Day Fifty-Six: An Excerpt
by Tom Noonan
Johnny told me a story he’d been working on about this guy who lived with different families most of his life. Not like a foster child or some romantic shit like that. This guy would pay the families, just show up at their doorstep with a checkbook, and they would take him in for the night. That’s all it ever was, too, just a night. Johnny said it wasn’t about the food or the shower or the bed. This guy just wanted to move through lives. He thought it was like moving through time or something close to that, changing everything so drastically, what religion he was, what food he ate, where he worked, who he voted for. He never wanted to be any one thing. Johnny said this guy wanted to be everything.
“Would he pretend to be their brother or uncle or what?” I asked.
“It would change every time, but he wouldn’t pretend or act. When he was there, he was who he said he was. He just told them to be friendly and treat him like family. And he’d pay them for it, whatever they needed or asked for.”
“How’d he get the money?”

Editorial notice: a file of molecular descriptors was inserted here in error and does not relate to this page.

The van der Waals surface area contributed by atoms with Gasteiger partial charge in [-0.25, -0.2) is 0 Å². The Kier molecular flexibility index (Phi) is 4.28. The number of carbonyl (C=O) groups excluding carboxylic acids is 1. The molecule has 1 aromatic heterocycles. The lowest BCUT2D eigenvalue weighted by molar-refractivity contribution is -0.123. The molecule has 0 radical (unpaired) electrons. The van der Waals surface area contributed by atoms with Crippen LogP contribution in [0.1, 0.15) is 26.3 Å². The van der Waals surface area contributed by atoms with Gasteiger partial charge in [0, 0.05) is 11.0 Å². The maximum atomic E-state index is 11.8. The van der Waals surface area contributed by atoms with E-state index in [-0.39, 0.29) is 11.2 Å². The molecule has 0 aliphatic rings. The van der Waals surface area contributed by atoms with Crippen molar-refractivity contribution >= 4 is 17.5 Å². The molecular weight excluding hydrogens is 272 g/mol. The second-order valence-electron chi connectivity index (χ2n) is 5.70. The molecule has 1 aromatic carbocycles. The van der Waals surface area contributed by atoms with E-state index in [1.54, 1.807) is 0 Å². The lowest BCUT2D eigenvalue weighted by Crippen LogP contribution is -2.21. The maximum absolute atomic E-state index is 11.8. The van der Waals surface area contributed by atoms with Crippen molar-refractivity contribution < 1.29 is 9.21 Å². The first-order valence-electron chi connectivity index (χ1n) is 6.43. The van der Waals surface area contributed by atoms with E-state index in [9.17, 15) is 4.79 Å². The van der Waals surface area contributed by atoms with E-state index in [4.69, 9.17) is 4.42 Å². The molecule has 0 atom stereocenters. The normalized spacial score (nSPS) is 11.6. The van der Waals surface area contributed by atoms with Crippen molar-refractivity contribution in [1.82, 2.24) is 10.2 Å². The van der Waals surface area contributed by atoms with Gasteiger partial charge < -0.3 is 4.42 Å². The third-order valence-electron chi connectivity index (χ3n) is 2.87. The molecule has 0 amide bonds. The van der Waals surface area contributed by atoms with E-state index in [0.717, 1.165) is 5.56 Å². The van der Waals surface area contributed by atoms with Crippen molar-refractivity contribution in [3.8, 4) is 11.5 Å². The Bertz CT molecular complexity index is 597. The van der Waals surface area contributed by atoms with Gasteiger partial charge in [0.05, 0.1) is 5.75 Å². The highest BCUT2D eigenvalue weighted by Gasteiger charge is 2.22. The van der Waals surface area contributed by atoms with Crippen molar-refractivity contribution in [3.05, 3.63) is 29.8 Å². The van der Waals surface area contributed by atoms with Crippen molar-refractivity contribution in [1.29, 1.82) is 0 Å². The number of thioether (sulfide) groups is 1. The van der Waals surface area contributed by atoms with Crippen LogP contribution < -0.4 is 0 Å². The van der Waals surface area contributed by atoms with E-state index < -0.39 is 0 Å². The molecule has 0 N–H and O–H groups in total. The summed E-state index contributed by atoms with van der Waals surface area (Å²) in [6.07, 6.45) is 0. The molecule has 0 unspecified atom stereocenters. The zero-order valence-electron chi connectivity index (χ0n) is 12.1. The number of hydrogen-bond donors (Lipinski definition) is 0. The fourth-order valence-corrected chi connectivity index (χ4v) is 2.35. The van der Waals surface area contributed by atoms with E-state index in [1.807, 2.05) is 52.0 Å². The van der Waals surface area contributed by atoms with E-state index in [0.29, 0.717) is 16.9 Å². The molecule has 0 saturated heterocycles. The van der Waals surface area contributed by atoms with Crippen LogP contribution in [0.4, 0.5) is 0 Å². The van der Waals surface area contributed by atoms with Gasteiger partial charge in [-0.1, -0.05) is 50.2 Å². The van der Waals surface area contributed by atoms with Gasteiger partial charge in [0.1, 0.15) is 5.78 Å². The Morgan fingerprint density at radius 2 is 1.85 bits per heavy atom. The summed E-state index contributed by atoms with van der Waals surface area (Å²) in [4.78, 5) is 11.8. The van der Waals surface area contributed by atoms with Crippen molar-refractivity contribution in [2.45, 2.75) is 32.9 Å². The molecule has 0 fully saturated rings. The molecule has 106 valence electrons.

“I haven’t figured that out yet. Maybe his family died, and he keeps getting life insurance checks or something. But I don’t want it to be sitcom-y. I don’t want it to be fucking Oliver either.”
“Well what happens to him?
“One night, when he’s staying with an Irish family somewhere outside Philadelphia, the guy falls in love with their fifteen year old daughter, and he fucks her.”
“He fucks a fifteen year old?”
“Yeah, I know, fucked up right? But they love each other. It’s real love, like this explosive, hideous love that they both can’t shake. This kind of love that burrows underneath their fingernails, shooting along their veins, and filling out their bodies, making it always feel like everything might burst. So he can’t leave, and they become dependent on it like a drug, like a real potent, destructive drug. And their teeth start falling out and their skin peels and they age quicker than everyone else. The family just lets it happen because of the money, and the girl drops out of high school. By the end they’re both just these skeletons, just these two violently dependent addicts fucking and crying and praying that they die before the other one. They have kids and move out into an apartment in the city.”
“Who dies first?”
“Neither. One day it just stops. They just don’t feel it anymore, that awful love. So he leaves, and somehow they both recover completely. She gives up the kids and goes back to school. He moves out to L.A. and works in production. She calls herself Karen, and he goes by Steve. They make up new stories. They won’t see each other again but will also never feel anything like that rupturing love. They sit light, always, and both die on the same day, December 11th, two years apart.”